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I think every game has room for improvement. As for these, I agree with some of them. Not so much others.

In terms of the map... I just honestly don't care, because I don't really remember the map that well. I remember the main locales, but it's not like I remembered what's around each corner, so I still felt  the same sense of exploration. It's not like I know where every shrine and cave and lynel is. Maybe that's just the benefit of my pot addled brain. I think the sky and underground areas help make up for the lack of new villages and stuff on the overworld.

I agree with the lack of enemy types. I don't think it's necessarily bad, but more would have been better. Especially if they really required different methods to deal with them. 

Boss fights are hit or miss, but that's just the way it's gonna go. They can't all be winners. I think this is a pretty big improvement over the last game at least. Not as good as Skyward Sword, but that's just a benefit of having a more structured experience.

I disagree on the last point. I think being able to glide from towers is a good addition, particularly because we already did the land traversal in the first game. This time around you have some options to basically "break" the game a little more, which I think is a good thing. 

I think the rewards were also fine. You don't always get something great, but that's kind of the point. Random reward systems actually are better at encouraging people to keep trying things, and while sometimes its a bummer to get an opal, I found something neat often enough to make exploration worthwhile. There are shrines, weapons, schema stones, sage's will, armor, new Zonai devices, and so on.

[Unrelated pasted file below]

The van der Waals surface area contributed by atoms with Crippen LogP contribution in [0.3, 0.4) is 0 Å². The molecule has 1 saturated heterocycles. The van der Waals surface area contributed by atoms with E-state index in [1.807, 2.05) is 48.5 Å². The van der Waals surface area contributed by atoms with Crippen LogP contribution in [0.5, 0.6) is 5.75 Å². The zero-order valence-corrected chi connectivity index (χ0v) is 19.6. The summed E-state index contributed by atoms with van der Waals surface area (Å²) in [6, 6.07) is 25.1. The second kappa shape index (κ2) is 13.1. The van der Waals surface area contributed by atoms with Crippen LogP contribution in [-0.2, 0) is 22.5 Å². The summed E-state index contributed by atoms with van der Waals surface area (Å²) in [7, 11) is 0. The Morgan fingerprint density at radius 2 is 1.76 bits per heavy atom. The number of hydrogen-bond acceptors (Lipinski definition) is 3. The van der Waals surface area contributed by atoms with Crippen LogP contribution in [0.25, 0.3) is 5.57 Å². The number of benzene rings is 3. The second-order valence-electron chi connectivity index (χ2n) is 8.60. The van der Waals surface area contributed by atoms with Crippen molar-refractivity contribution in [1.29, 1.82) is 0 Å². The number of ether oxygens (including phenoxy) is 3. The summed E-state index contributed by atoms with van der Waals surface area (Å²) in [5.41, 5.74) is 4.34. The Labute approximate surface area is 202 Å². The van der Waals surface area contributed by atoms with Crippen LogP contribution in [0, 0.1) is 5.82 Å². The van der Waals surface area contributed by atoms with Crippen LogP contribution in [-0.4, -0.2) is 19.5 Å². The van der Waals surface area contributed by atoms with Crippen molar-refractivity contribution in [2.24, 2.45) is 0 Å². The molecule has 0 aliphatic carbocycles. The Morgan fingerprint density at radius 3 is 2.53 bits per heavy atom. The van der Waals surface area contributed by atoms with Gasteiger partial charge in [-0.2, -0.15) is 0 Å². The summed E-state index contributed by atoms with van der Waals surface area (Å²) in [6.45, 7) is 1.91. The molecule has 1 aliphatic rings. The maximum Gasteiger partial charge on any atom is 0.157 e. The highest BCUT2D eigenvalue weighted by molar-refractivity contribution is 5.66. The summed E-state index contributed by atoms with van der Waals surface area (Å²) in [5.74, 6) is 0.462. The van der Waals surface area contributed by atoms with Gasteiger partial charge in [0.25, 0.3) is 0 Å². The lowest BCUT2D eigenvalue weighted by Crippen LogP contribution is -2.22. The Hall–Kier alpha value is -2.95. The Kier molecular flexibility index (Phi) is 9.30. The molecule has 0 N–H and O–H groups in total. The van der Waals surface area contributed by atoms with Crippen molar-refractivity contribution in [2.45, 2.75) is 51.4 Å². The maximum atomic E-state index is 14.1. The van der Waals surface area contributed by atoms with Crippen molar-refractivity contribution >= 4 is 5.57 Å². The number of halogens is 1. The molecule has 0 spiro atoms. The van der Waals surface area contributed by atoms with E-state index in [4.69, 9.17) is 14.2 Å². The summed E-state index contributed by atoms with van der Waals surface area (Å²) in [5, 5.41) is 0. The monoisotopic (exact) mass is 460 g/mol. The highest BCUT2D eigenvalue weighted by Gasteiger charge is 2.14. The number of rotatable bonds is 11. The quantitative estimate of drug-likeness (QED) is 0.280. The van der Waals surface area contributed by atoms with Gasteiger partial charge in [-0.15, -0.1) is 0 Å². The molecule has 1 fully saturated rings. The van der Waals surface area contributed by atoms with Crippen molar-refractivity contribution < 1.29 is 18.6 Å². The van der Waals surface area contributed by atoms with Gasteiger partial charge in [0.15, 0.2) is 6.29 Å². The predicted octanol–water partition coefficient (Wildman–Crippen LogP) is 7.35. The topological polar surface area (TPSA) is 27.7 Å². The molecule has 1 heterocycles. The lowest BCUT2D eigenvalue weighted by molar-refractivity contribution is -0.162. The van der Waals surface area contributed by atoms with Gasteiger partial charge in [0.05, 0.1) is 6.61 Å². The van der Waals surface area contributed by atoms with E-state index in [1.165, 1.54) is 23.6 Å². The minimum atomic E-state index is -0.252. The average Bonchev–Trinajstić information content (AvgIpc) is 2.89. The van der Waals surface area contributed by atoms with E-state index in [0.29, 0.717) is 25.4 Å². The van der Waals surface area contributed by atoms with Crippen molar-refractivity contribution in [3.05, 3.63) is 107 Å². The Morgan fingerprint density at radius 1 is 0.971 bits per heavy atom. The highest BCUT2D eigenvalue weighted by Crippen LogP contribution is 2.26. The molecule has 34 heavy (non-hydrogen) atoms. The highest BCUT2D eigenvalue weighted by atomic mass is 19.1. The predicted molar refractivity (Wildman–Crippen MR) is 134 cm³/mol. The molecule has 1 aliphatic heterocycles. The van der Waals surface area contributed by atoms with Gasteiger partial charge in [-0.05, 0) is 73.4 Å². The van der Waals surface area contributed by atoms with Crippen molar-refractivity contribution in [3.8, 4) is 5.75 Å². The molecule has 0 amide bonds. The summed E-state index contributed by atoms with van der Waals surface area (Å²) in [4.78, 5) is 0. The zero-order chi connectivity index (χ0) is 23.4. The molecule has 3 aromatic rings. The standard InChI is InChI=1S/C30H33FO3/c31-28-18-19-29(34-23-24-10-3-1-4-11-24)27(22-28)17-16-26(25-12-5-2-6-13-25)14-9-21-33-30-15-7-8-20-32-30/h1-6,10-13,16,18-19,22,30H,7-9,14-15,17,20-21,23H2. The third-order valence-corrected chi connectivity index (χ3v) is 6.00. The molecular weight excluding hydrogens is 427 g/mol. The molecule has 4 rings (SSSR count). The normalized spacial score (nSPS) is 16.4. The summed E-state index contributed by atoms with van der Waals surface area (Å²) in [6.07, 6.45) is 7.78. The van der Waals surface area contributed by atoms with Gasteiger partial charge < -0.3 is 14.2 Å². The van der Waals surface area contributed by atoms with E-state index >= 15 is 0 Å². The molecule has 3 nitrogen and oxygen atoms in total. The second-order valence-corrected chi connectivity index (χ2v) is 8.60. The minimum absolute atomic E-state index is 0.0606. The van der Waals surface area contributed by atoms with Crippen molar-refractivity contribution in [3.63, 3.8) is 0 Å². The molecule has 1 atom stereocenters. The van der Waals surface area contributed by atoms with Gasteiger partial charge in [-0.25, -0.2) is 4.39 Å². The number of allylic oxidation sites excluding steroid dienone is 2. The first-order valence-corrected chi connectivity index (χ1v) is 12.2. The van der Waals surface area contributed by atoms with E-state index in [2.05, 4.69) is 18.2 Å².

I think the "problem" with BOTW and TOTK comes with the territory of making it more open and free.

Skyward Sword is kind of the extreme in the other direction for Zelda. Skyward Sword is what I would call contrived. Everything in the game is obviously there just for the purpose of Link's adventure, and feels really inorganic. There's no reason for anything to be there, if not for Link. That makes the world feel less immersive, but it also allows the devs a greater ability to make sure each moment is great and rewarding (in theory anyway). They can make sure any quest leads to some worthwhile rewards, they can make sure each boss is matched well to take advantage of your arsenal, they can make enemies that have to be dealt with in particular ways etc. Skyward Sword had IMO the best dungeons, combat, and puzzles in the experience, at the cost of exploration feeling kind of meh.

BOTW is an organic experience. It feels like the world is, for the most part, something that exists on its own, not just for your benefit. And there's something more fun about that at times, but the devs can't really control all the moment to moment things to make sure they work. They're not going to be able to put something great at every puzzle, ensure every boss is matched to your current abilities, or craft tight puzzles that you can't easily work around by like making a balloon or w/e.

At the end I like both styles of Zelda games, but each is going to have its weak points. Took me a while to get into it, but TOTK has been probably the game that has been most absorbing to me over the last couple of years, so I think it's pretty great even if some things could be better. 

 Oh and Skyward Sword is awesome. Haters gonna hate. Really hope it's not the last of the more linear style Zelda games. Both have their place imo.